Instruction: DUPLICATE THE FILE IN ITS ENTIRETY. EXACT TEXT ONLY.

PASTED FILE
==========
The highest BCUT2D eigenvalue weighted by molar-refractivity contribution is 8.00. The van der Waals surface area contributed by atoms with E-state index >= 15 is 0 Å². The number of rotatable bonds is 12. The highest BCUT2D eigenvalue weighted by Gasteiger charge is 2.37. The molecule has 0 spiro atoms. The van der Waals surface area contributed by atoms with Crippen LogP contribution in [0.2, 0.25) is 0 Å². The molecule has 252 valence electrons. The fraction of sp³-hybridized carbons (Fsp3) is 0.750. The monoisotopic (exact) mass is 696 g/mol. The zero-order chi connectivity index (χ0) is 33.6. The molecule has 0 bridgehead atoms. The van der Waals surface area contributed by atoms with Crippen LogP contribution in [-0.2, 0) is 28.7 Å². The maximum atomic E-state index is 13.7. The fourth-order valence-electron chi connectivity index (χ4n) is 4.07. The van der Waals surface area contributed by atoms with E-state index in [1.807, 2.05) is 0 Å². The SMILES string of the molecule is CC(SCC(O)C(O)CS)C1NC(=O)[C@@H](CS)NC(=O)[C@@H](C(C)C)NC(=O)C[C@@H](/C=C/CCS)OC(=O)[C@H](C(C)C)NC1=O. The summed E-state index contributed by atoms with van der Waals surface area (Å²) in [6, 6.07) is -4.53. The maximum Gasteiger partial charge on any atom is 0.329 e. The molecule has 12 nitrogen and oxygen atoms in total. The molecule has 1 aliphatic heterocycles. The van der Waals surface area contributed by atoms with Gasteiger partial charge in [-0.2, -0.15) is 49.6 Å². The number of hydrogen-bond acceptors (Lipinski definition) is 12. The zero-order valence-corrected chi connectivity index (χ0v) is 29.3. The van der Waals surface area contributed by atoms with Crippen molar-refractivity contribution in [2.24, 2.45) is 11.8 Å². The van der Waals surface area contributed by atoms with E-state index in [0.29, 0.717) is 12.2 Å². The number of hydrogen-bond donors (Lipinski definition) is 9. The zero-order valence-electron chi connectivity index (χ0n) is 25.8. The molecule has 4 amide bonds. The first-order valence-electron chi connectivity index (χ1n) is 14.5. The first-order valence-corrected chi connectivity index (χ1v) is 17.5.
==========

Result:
The highest BCUT2D eigenvalue weighted by molar-refractivity contribution is 8.00. The van der Waals surface area contributed by atoms with E-state index >= 15 is 0 Å². The number of rotatable bonds is 12. The highest BCUT2D eigenvalue weighted by Gasteiger charge is 2.37. The molecule has 0 spiro atoms. The van der Waals surface area contributed by atoms with Crippen LogP contribution in [0.2, 0.25) is 0 Å². The molecule has 252 valence electrons. The fraction of sp³-hybridized carbons (Fsp3) is 0.750. The monoisotopic (exact) mass is 696 g/mol. The zero-order chi connectivity index (χ0) is 33.6. The molecule has 0 bridgehead atoms. The van der Waals surface area contributed by atoms with Crippen LogP contribution in [-0.2, 0) is 28.7 Å². The maximum atomic E-state index is 13.7. The fourth-order valence-electron chi connectivity index (χ4n) is 4.07. The van der Waals surface area contributed by atoms with E-state index in [1.807, 2.05) is 0 Å². The SMILES string of the molecule is CC(SCC(O)C(O)CS)C1NC(=O)[C@@H](CS)NC(=O)[C@@H](C(C)C)NC(=O)C[C@@H](/C=C/CCS)OC(=O)[C@H](C(C)C)NC1=O. The summed E-state index contributed by atoms with van der Waals surface area (Å²) in [6, 6.07) is -4.53. The maximum Gasteiger partial charge on any atom is 0.329 e. The molecule has 12 nitrogen and oxygen atoms in total. The molecule has 1 aliphatic heterocycles. The van der Waals surface area contributed by atoms with Gasteiger partial charge in [-0.2, -0.15) is 49.6 Å². The number of hydrogen-bond acceptors (Lipinski definition) is 12. The zero-order valence-corrected chi connectivity index (χ0v) is 29.3. The van der Waals surface area contributed by atoms with Crippen molar-refractivity contribution in [2.24, 2.45) is 11.8 Å². The van der Waals surface area contributed by atoms with E-state index in [0.29, 0.717) is 12.2 Å². The number of hydrogen-bond donors (Lipinski definition) is 9. The zero-order valence-electron chi connectivity index (χ0n) is 25.8. The molecule has 4 amide bonds. The first-order valence-electron chi connectivity index (χ1n) is 14.5. The first-order valence-corrected chi connectivity index (χ1v) is 17.5.